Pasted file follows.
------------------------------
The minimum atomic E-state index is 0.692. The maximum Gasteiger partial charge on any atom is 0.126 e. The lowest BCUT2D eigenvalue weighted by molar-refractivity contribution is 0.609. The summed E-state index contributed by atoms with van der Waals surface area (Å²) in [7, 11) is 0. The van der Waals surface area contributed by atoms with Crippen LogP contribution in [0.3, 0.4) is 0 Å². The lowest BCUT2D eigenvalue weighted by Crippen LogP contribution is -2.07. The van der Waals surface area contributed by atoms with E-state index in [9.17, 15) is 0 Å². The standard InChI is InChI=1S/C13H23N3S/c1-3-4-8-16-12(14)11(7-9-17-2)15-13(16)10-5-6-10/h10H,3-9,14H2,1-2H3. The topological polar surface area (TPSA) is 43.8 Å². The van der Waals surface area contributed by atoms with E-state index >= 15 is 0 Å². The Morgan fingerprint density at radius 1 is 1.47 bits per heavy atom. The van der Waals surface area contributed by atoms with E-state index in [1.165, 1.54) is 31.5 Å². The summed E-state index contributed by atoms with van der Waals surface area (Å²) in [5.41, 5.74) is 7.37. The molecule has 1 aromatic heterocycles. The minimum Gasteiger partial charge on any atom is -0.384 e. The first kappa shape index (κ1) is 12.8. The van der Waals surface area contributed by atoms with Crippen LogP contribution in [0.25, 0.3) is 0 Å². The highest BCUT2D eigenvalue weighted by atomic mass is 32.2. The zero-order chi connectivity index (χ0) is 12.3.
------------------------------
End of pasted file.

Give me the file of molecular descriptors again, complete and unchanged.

The minimum atomic E-state index is 0.692. The maximum Gasteiger partial charge on any atom is 0.126 e. The lowest BCUT2D eigenvalue weighted by molar-refractivity contribution is 0.609. The summed E-state index contributed by atoms with van der Waals surface area (Å²) in [7, 11) is 0. The van der Waals surface area contributed by atoms with Crippen LogP contribution in [0.3, 0.4) is 0 Å². The lowest BCUT2D eigenvalue weighted by Crippen LogP contribution is -2.07. The van der Waals surface area contributed by atoms with E-state index in [9.17, 15) is 0 Å². The standard InChI is InChI=1S/C13H23N3S/c1-3-4-8-16-12(14)11(7-9-17-2)15-13(16)10-5-6-10/h10H,3-9,14H2,1-2H3. The topological polar surface area (TPSA) is 43.8 Å². The van der Waals surface area contributed by atoms with E-state index >= 15 is 0 Å². The Morgan fingerprint density at radius 1 is 1.47 bits per heavy atom. The van der Waals surface area contributed by atoms with E-state index in [1.165, 1.54) is 31.5 Å². The summed E-state index contributed by atoms with van der Waals surface area (Å²) in [5.41, 5.74) is 7.37. The molecule has 1 aromatic heterocycles. The minimum Gasteiger partial charge on any atom is -0.384 e. The first kappa shape index (κ1) is 12.8. The van der Waals surface area contributed by atoms with Crippen LogP contribution in [0.25, 0.3) is 0 Å². The highest BCUT2D eigenvalue weighted by atomic mass is 32.2. The zero-order chi connectivity index (χ0) is 12.3.